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I have recently migrated to Firefox 4 away from Chrome (Chrome's text highlighting is too annoying as I highlight while I read). One of the things I loved about Chrome was the fact that the address bar would do a google search unless it was a URL. As such, I am in the habit of typing into the address bar "define: menagerie".

Unfortunately, Firefox then gives the error Firefox doesn't know how to open this address, because the protocol (define) isn't associated with any program.

Is there a way to modify Firefox's default address bar behaviour such that it handles this in a more Chrome-esque way? That is, I would like it to perform a search whenever it doesn't recognise the protocol.

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4 Answers 4

up vote 5 down vote accepted

A half-solution is to install a protocol handler for define: specifically.

  1. Open Google.

  2. Paste to address bar:

    javascript:window.navigator.registerProtocolHandler("define", "http://www.google.com/search?q=%s", "Google definitions");
    

    (Make sure to change the second parameter to match the google.* domain you are using.)

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Nice! I should also note that just omitting the colon (which triggers Firefox to think that "define" is a protocol) works, too. So "define menagerie" and "define: menagerie" yield the same results. –  Tobias Plutat Jun 2 '11 at 13:40
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Why it doesn't work

This just doesn't work with define: xyz or other Google keywords witha colon afterwards, because they are probably interpreted as protocol delimiters (http:, ftp:, ...).

All other searches should work normal. If you type "menagerie" into the URL bar, it does a Google search for it.

By the way: You can also go to about:config and, for example, change the preference keyword.URL to something like http://search.yahoo.com/search?p=, then whenever you enter not an URL, it searches Yahoo for it.

"Workarounds"

But I assume you know that you're going to search for something before you go to the address bar: If you used keyboard shortcuts you'd have pressed Ctrl+L to go to the URL bar, then you might just press Ctrl+K to get to the search bar instead. If you then type in "define: menagerie" it takes you to the definition page as expected.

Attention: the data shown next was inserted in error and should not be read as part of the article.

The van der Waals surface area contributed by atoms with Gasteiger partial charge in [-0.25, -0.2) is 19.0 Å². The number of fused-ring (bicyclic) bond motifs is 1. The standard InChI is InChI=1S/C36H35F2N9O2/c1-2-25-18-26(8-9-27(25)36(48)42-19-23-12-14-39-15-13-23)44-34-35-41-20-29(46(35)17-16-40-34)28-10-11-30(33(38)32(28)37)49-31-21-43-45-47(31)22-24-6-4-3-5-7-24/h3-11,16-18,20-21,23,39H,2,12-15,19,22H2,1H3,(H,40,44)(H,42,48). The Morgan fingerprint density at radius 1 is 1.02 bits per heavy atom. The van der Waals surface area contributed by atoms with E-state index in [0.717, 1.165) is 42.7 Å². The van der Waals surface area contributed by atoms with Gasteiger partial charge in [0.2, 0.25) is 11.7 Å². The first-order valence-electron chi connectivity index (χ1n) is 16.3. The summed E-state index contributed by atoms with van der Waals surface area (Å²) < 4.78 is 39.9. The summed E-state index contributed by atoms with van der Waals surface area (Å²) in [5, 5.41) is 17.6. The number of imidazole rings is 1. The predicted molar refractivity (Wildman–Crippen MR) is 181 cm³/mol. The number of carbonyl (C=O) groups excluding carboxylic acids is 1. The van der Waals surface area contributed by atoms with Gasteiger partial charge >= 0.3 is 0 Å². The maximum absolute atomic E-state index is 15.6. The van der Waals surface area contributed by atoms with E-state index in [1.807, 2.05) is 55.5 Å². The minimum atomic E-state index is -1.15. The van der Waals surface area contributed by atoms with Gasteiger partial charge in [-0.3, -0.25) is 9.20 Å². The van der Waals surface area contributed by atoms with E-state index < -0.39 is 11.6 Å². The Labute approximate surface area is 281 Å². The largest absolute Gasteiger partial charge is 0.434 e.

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Informative answer. Thanks for the keyboard shortcuts, I didn't know about those ones. I've been pressing Shift+F6 to get to the address bar (which highlights the current tab in FF4), so this will be a handy one. –  Bringer128 May 5 '11 at 9:03
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Thanks for the keyboard shortcuts. I was using Alt + D to shift focus to address bar. –  Mudassir May 5 '11 at 9:16
    
@Bringer128 @Mudassir That's interesting, I'm not a Firefox user but I didn't know that so many alternatives to Ctrl+L existed! –  slhck May 5 '11 at 9:18
    
The Firefox keyboard controls are listed here : support.mozilla.com/en-US/kb/Keyboard%20shortcuts –  BrianA May 5 '11 at 10:56
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Also neat: if you remove your search bar and press Ctrl+K, it opens the default search engine –  asymptotically Jul 18 '13 at 6:54
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I use quick search bookmarks http://www.sugarrae.com/seo-sphere/creating-firefox-quick-search-bookmarks/

This way I go to address bar give g (keyword I have given for google quick search) then whatever I would want to search for.

and default address bar search engine can be changed http://4paisa.blogspot.com/2008/02/firefox-search-from-address-bar.html

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I, too, have removed the search form from the Firefox 4 interface, as I also did with Firefox 3. However, I use a different method for selecting which search engine to use:

  1. Install the ‘Add to Search Bar’ extension [https://addons.mozilla.org/en-US/firefox/addon/add-to-search-bar/].
  2. Go to any search engine page, or any website that has a search form.
  3. Right click inside the search text box and choose ‘Add to Search Bar…’
  4. The ‘Add Engine to Search Bar’ dialog box will appear. In the ‘Keyword’ entry box, add a meaningful keyword for the search engine/web page – for example, g = Google; gi = Google image; b = Bing, etc. – and click OK.
  5. In future, if you wanted to search Google Image for example, left click in the address bar, type in [gi] [space] [search parameter] – without the square brackets, of course – , and the Google Image page will open showing the results of your search parameter.

I have about 15 of these aliases set up. They make surfing/searching so much easier for me.

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